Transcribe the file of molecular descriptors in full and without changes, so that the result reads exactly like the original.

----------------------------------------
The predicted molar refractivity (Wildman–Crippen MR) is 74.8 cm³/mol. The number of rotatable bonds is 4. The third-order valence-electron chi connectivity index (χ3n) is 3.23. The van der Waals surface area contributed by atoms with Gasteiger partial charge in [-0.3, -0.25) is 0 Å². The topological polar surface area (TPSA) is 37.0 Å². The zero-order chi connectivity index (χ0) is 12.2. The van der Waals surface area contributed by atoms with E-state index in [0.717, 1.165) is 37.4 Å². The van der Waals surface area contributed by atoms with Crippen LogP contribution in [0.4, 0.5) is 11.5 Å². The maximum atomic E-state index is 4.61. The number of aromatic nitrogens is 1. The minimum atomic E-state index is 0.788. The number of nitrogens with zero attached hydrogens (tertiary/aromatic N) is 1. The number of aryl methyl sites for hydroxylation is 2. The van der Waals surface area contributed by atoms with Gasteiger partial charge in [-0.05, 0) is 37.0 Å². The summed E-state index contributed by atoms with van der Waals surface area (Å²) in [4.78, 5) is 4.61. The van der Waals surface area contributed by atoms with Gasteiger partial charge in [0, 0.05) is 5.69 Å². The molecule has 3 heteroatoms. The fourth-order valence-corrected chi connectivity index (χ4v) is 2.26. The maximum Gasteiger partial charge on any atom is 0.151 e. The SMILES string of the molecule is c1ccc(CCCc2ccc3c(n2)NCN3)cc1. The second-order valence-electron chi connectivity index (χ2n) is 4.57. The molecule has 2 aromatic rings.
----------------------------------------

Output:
The predicted molar refractivity (Wildman–Crippen MR) is 74.8 cm³/mol. The number of rotatable bonds is 4. The third-order valence-electron chi connectivity index (χ3n) is 3.23. The van der Waals surface area contributed by atoms with Gasteiger partial charge in [-0.3, -0.25) is 0 Å². The topological polar surface area (TPSA) is 37.0 Å². The zero-order chi connectivity index (χ0) is 12.2. The van der Waals surface area contributed by atoms with E-state index in [0.717, 1.165) is 37.4 Å². The van der Waals surface area contributed by atoms with Crippen LogP contribution in [0.4, 0.5) is 11.5 Å². The maximum atomic E-state index is 4.61. The number of aromatic nitrogens is 1. The minimum atomic E-state index is 0.788. The number of nitrogens with zero attached hydrogens (tertiary/aromatic N) is 1. The number of aryl methyl sites for hydroxylation is 2. The van der Waals surface area contributed by atoms with Gasteiger partial charge in [-0.05, 0) is 37.0 Å². The summed E-state index contributed by atoms with van der Waals surface area (Å²) in [4.78, 5) is 4.61. The van der Waals surface area contributed by atoms with Gasteiger partial charge in [0, 0.05) is 5.69 Å². The molecule has 3 heteroatoms. The fourth-order valence-corrected chi connectivity index (χ4v) is 2.26. The maximum Gasteiger partial charge on any atom is 0.151 e. The SMILES string of the molecule is c1ccc(CCCc2ccc3c(n2)NCN3)cc1. The second-order valence-electron chi connectivity index (χ2n) is 4.57. The molecule has 2 aromatic rings.